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If you’re newer to the photography industry and looking for your first camera, you might have heard the terms DSLR and SLR used in reference to different cameras. So, what does DSLR and SLR stand for, and which type of camera is right for you?
What Does DSLR and SLR Stand For?
DSLR stands for digital single lens reflex while SLR stands for single lens reflex. SLR means you can view the image through the lens of the camera (through a mirror). The ‘digital’ in DSLR means that a digital copy of the image is saved on a memory card, rather than transferred to film on a SLR.
What Are DSLRs?
A DSLR is a camera with a digital sensor. This type of camera allows light to enter a single lens. The light then hits a mirror and is reflected upwards or downwards into the camera’s viewfinder.
DSLRs offer live view image viewing through an LCD screen. They use memory cards to store images, which allows you to take hundreds (and sometimes thousands) of images on a single card. This is a primary benefit to DLSR camera compared to using film on a SLR camera.
What Are SLRs?
An SLR also allows light to enter a single lens. Instead of recording photos on a memory card, SLR cameras use film, which is made from plastic and gelatin. This film is used to record pictures and later develop them through some processing using chemicals.
SLR cameras usually have a shutter speed upto 1/1000 seconds. These cameras have sleeker bodies, two tone colors, and no rear view screens or monitors.
What Are the Similarities Between DSLRs and SLRs?
There are several similarities between DSLRs and SLRS which include:
- Technology: Both these cameras allow light to enter a single lens after which it is reflected into the cameras’ viewfinder.
- Capturing Photos: Both these cameras allow you to view the scene before capturing the photo.
What Are the Differences Between DSLRs and SLRs?
The main difference between DSLRs and SLRs is the way they capture images. While one captures a digital form of an image, the other prints it on a film. Some differences include:
- Storing Pictures: An SLR camera uses a film that is made up of gelatin and plastic to record the picture. On the other hand, a DSLR camera takes the picture digitally on a memory card.
- Process: A DSLR uses a memory card to store all of its photos. This card is reusable and can be used to view pictures on the camera as well as print them. The SLR requires a roll of film which is then chemically developed to produce photos.
- Shutter speed: While the shutter speed differs from camera to camera, SLRs generally have a shutter speed of up to 1/1000 seconds, while the DSLRs can go up to 1/8000 seconds.
- Viewfinder: While both cameras mostly come with optical viewfinders that allow you to see the image before capturing it, however, Some DSLRs also come with an option of an LCD viewfinder that helps in situations such as underwater photography.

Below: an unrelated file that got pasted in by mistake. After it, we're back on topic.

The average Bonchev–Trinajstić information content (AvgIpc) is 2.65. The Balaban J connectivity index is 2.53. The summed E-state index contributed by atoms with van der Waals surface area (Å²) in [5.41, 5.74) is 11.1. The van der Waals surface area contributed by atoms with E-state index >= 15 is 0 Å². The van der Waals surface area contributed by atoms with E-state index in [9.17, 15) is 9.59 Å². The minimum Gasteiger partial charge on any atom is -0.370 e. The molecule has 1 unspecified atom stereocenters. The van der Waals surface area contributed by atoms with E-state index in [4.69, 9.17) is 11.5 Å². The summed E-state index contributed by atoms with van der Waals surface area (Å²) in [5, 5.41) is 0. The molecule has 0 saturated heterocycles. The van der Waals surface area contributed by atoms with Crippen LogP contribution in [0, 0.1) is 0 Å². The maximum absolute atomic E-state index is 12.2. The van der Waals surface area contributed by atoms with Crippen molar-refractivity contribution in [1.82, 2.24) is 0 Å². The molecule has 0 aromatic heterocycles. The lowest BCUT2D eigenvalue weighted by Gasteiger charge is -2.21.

- Complexity: While both these cameras are simple to use, DSLRs are relatively easier as they allow photographers to make mistakes without wasting any space on the memory card as pictures can simply be deleted. While on the SLRs you use up a part of the film every time you capture a photo, therefore, you have to be more careful.
What Are the Benefits of Using a DSLR Camera?
DSLR cameras have quick autofocus. This helps you capture clear and smooth photos, especially for wildlife and sports photography. Moreover, DSLRs are sturdy and have a long battery life.
Are DSLRs Being Phased Out?
DSLRs are being phased out slowly. Most camera manufacturing companies have stopped producing DSLRs and have instead shifted their focus towards Mirrorless cameras. Sony has already gotten ahead in the manufacturing of Mirrorless cameras while both Canon and Nikon are soon to follow suit.
Recently, Canon confirmed that they will no longer be producing any new DSLRs after the current flagship releases. Similarly, Nikon too has decided to move towards Mirrorless cameras’ production.
Is SLR or DSLR Better?
A DSLR is a better camera because it gives you room to make mistakes. DSLRs have memory cards that can store thousands of images. If you do not like an image, you can simply delete it and make space for more. On the other hand, SLRs use a roll of film which finishes as you use it.
For SLRs, you need to buy new film as soon as your roll runs out. This means that you have to be more careful when you are capturing photos. Moreover, DSLRs give you a much faster shutter speed and better autofocus that SLRs cannot beat.
DSLR stands for digital single lens reflex, while SLR stands for single lens reflex. The major difference between the two is how they operate. DSLRs capture digital images on their memory cards, whereas SLRs capture images on film rolls that limit how much you can capture at one time.